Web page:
Choosing renewable home heating and energy sources - the options

RiDC has carried out research into the accessibility of renewable home heating and energy sources, including heat pumps (air and ground source) and solar panels.

We investigated information about these sources and gathered operating and installation experiences through a survey, workshops and mystery shopping completed by members of our Consumer Panel.

Due to the rising cost of energy and the impact traditional energy sources have on the environment, you may be thinking about trying to reduce your energy costs longer term whilst also reducing your carbon footprint.  Below we tell you what to look out for if you are considering your options for renewable home heating or energy. This includes:

  • The renewable home heating and energy sources available and links to further information about these sources
  • How to find information on available funding options and the extent to which these are accessible
  • Points to consider when looking to install a renewable energy source with links to various energy supplier websites and support, with how to find the relevant webpages

Renewable energy and heating sources

Detailed, independent information about the various types of renewable energy sources is provided by the Energy Saving Trust:

The most common sources identified in our Consumer Panel research were:

  • Heat pumps (both ground and air source)
  • Solar Panels

On the Energy Savings Trust’s website, you can click on each of the sources to get more detailed information. For example, clicking ‘Heat Pumps’ provides key information about this source, including the different types.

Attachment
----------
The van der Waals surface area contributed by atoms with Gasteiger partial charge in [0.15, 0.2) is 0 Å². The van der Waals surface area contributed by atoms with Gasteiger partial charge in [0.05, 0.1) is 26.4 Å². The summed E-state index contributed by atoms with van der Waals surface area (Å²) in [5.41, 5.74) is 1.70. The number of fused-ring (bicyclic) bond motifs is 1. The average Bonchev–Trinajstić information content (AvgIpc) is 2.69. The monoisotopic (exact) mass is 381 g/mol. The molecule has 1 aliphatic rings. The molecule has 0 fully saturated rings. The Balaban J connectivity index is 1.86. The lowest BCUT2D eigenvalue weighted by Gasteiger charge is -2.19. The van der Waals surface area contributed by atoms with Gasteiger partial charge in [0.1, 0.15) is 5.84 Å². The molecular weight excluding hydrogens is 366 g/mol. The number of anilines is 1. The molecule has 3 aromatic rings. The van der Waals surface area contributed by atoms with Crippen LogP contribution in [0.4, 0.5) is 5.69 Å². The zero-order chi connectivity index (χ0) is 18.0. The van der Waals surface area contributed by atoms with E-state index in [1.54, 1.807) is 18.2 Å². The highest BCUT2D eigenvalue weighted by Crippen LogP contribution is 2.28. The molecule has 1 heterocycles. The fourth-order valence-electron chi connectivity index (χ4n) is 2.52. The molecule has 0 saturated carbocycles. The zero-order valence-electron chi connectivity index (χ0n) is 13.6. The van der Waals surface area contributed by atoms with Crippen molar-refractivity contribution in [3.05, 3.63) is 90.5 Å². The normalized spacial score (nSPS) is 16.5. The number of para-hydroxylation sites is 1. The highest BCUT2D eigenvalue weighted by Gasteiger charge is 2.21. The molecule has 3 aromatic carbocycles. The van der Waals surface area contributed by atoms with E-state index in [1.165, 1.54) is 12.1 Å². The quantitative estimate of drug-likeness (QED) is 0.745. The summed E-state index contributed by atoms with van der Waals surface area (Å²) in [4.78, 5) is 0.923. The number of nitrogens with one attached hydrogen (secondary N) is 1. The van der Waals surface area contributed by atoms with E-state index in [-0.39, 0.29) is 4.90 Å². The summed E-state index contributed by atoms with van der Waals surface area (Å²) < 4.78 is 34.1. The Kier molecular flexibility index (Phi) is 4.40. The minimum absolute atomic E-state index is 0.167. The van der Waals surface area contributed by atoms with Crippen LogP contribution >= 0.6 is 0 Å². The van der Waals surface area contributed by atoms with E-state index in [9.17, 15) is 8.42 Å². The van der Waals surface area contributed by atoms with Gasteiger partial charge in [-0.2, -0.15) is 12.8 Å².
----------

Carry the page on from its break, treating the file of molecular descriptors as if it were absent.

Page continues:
Grant funding support

Our consumer research into the availability of funding found that this is a complex area that requires a lot of time spent on investigating your options. Grants are limited and eligibility varies according to your nation (Scotland and Wales have separate schemes to England), house and tenure type, as well as current boiler.

The Government website provides some information on how to minimise your energy usage. By clicking on ‘start now’, you will be taken to a short survey where you will be asked to respond to a few personalised questions. You may need to provide your postcode. This webpage will also direct those residing in either Scotland or Northern Ireland to a separate link.

The main grant option currently available is the Boiler upgrade scheme (BUS). This offers £5,000 off the installation cost of an air source heat pump and £6,000 off a ground source heat pump. The BUS grant is only available to homeowners. There are also criteria around energy performance for eligibility. New build properties are largely ineligible. 

Some support is also available for those who have installed solar panels in terms of generating energy and exporting it back to the grid. This is through the Smart Export Guarantee (SEG) tariff.


In Scotland, the ‘Renewable Heat Scheme for homeowners’ promotes the uptake of renewable energy by providing financial support of sums reaching £13,500 (the website has further details of exact support available). This payment reaches £7,500 for the heating source itself. This scheme is unfortunately only available to those who own their property.